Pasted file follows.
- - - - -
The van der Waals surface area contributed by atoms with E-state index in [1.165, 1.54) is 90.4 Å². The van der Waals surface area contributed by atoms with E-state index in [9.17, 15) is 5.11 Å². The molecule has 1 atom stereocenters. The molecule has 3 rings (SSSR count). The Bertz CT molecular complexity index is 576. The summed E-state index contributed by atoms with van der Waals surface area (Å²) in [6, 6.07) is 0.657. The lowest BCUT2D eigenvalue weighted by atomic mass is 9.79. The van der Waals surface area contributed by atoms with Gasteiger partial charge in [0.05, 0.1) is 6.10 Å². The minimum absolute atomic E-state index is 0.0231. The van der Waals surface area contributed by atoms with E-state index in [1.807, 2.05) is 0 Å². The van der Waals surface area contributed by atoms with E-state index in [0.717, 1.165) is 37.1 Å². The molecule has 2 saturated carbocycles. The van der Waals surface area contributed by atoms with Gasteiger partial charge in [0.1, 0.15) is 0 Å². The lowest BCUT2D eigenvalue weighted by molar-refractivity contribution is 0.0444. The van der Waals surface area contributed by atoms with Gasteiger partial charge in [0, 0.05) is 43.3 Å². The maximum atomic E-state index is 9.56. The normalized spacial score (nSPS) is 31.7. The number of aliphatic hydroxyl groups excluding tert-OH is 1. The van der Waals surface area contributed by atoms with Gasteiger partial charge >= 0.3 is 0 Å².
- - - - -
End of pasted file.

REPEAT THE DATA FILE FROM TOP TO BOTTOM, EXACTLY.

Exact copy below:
The van der Waals surface area contributed by atoms with E-state index in [1.165, 1.54) is 90.4 Å². The van der Waals surface area contributed by atoms with E-state index in [9.17, 15) is 5.11 Å². The molecule has 1 atom stereocenters. The molecule has 3 rings (SSSR count). The Bertz CT molecular complexity index is 576. The summed E-state index contributed by atoms with van der Waals surface area (Å²) in [6, 6.07) is 0.657. The lowest BCUT2D eigenvalue weighted by atomic mass is 9.79. The van der Waals surface area contributed by atoms with Gasteiger partial charge in [0.05, 0.1) is 6.10 Å². The minimum absolute atomic E-state index is 0.0231. The van der Waals surface area contributed by atoms with E-state index in [1.807, 2.05) is 0 Å². The van der Waals surface area contributed by atoms with E-state index in [0.717, 1.165) is 37.1 Å². The molecule has 2 saturated carbocycles. The van der Waals surface area contributed by atoms with Gasteiger partial charge in [0.1, 0.15) is 0 Å². The lowest BCUT2D eigenvalue weighted by molar-refractivity contribution is 0.0444. The van der Waals surface area contributed by atoms with Gasteiger partial charge in [0, 0.05) is 43.3 Å². The maximum atomic E-state index is 9.56. The normalized spacial score (nSPS) is 31.7. The number of aliphatic hydroxyl groups excluding tert-OH is 1. The van der Waals surface area contributed by atoms with Gasteiger partial charge >= 0.3 is 0 Å².